eye-3-yellow-3d-2-new-logo philly_kyw_new philly_94wip_new 35h_cbssportsrad_philly philly_wpht_new

Local

2013 IN REVIEW: New Programs, New Title For Philadelphia’s Ex-Offenders

View Comments
(Thousands of hopeful job applicants showed up at a May 17th job fair for ex-offenders.  Credit: Cherri Gregg)

(Thousands of hopeful job applicants showed up at a May 17th job fair for ex-offenders. Credit: Cherri Gregg)

Gregg_Cherrie--NEW Cherri Gregg
Cherri Gregg is the community affairs reporter for KYW Newsr...
Read More

Get Breaking News First

Receive News, Politics, and Entertainment Headlines Each Morning.
Sign Up

By Cherri Gregg

PHILADELPHIA (CBS) — A springtime job fair in center city Philadelphia put a spotlight on the city’s growing population of ex-offenders, creating a ripple effect of change across the city.

On May 17th, a city-sponsored job fair for ex-offenders turned into a national story.   The city expected about a thousand applicants, but more than times that many showed up.

They stood in thick lines that wrapped around the Municipal Services Building, across from City Hall.  One man said he had been looking for work for the past two years.

Slowly the lines broke down, forcing the city to shut down the event (see related story).

“We took as many résumés as we could,” Everett Gillison, deputy mayor of safety, said afterward.  “We’re almost a victim of our success:  last year 435 people got jobs.”

Bill Hart, executive director of the Mayor’s Office for Reintegration Services (“RISE”), says the incident underscored the need for employment for nearly a quarter-million Philadelphians with criminal convictions in their past.   And he noted that the difficulty ex-felons have getting jobs affects their families, too.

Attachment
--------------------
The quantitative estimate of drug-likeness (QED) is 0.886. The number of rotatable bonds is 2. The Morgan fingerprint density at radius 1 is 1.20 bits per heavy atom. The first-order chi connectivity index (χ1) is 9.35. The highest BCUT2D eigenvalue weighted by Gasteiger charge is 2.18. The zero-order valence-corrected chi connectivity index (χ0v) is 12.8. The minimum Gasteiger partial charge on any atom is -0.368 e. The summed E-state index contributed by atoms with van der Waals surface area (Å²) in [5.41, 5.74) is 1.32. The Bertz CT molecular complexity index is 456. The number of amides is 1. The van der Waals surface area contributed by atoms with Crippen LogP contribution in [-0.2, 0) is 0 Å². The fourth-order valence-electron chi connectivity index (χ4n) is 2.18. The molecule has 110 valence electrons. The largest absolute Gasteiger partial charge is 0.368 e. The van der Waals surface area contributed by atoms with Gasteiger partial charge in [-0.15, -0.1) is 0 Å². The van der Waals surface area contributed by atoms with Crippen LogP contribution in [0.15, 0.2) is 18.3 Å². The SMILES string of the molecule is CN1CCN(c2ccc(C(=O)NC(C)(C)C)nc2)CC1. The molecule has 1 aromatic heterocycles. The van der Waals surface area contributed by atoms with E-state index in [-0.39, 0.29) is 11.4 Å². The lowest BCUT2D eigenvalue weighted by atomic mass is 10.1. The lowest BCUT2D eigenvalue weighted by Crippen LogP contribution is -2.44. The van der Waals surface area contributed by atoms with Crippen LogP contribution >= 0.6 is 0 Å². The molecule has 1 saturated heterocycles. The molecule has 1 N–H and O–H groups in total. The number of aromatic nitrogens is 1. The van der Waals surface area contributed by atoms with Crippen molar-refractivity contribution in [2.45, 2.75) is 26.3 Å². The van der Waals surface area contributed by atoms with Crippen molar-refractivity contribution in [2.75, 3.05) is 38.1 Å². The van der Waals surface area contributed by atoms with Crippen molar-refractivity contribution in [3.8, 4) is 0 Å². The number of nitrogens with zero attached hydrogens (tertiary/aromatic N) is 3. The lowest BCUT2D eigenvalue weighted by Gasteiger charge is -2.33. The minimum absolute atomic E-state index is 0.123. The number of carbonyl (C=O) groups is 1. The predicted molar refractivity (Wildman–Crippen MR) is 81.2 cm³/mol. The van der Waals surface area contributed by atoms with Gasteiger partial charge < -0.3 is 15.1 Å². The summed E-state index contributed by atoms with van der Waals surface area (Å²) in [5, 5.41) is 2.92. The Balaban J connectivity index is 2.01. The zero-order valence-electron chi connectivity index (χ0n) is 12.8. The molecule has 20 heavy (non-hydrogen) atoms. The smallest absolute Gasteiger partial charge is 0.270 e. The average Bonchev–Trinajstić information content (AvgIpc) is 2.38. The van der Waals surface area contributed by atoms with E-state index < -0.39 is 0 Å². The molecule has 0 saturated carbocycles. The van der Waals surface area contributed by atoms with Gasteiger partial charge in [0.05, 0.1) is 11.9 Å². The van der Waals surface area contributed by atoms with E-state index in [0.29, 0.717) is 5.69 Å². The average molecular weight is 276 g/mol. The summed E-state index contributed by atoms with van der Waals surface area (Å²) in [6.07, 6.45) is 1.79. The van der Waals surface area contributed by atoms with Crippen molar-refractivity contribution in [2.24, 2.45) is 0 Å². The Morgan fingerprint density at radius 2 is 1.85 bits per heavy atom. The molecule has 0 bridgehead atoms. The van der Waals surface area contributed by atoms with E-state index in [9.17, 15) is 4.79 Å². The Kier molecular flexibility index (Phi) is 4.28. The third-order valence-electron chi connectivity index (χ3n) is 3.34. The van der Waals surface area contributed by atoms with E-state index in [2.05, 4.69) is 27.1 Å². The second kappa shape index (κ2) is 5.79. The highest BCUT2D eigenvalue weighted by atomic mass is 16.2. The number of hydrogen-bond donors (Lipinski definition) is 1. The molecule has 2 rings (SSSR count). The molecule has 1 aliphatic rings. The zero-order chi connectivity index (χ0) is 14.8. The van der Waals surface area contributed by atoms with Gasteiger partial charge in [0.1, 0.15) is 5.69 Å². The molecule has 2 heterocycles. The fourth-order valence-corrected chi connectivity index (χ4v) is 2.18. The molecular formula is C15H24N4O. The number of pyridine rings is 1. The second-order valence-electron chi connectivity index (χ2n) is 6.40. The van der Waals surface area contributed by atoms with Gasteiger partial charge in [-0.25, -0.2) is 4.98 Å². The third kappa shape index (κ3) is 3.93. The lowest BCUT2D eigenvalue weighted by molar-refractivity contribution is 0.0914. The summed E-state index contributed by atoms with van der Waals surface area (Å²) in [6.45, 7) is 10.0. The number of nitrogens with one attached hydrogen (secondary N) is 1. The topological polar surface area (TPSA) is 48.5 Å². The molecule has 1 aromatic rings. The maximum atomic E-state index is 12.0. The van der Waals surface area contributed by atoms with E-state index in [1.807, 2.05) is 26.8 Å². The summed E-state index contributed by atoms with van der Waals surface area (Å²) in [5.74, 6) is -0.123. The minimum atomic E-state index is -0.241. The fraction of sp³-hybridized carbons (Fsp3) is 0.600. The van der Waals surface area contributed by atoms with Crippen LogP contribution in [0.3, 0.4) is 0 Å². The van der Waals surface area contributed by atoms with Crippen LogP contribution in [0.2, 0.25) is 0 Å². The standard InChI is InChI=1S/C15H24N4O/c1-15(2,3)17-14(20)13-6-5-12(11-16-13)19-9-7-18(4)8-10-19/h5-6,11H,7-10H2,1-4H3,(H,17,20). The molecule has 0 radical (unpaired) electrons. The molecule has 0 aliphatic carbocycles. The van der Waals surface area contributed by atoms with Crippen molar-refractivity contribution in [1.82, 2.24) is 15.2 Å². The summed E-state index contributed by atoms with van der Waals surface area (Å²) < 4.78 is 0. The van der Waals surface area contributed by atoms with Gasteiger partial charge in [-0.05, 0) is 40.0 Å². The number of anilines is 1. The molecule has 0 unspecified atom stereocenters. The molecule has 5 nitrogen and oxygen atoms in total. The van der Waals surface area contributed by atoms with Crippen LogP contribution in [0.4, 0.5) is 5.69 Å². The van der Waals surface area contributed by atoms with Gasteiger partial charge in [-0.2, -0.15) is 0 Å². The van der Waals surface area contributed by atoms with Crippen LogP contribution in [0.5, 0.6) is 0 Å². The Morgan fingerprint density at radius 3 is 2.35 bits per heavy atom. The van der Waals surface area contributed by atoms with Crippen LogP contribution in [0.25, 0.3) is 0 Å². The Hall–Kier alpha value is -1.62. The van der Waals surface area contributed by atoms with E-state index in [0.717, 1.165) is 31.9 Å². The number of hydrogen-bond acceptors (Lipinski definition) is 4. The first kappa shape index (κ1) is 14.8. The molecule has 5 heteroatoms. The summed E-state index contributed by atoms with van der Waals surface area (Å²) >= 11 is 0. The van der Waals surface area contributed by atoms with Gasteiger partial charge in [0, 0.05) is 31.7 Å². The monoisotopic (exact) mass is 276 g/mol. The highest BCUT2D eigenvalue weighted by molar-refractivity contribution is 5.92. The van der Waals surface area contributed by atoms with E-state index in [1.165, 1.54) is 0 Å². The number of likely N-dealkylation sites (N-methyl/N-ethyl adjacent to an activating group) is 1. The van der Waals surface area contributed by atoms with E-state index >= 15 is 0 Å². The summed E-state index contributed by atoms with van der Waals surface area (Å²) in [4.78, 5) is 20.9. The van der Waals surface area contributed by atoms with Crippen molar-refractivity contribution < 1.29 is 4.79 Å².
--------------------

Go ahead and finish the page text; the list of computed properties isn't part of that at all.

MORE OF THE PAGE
“We could say that three, four, five-thousand Philadelphia residents are impacted by criminal convictions,” he said.

In July, RISE helped the city redo the job fair by holding it at the Pennsylvania Convention Center.  Thousands attended, with much success (see related story).

“This is something well put together, well organized,” noted one attendee.

And since then, more programs have been proposed to help ex-offenders put their past in the past.

This fall, the mayor and City Council instituted policy changes to remake ex-offenders by officially eliminating the term “ex-con” and “ex-offender” from the City Code.   Now, the formerly incarcerated are referred to as “returning citizens” (see related story).

“This will encourage employers to take a second look, give a second chance to someone who may have a past but wants to turn their life around,” said Mayor Michael Nutter.

More 2013 Year in Review stories

View Comments
Follow

Get every new post delivered to your Inbox.

Join 31,495 other followers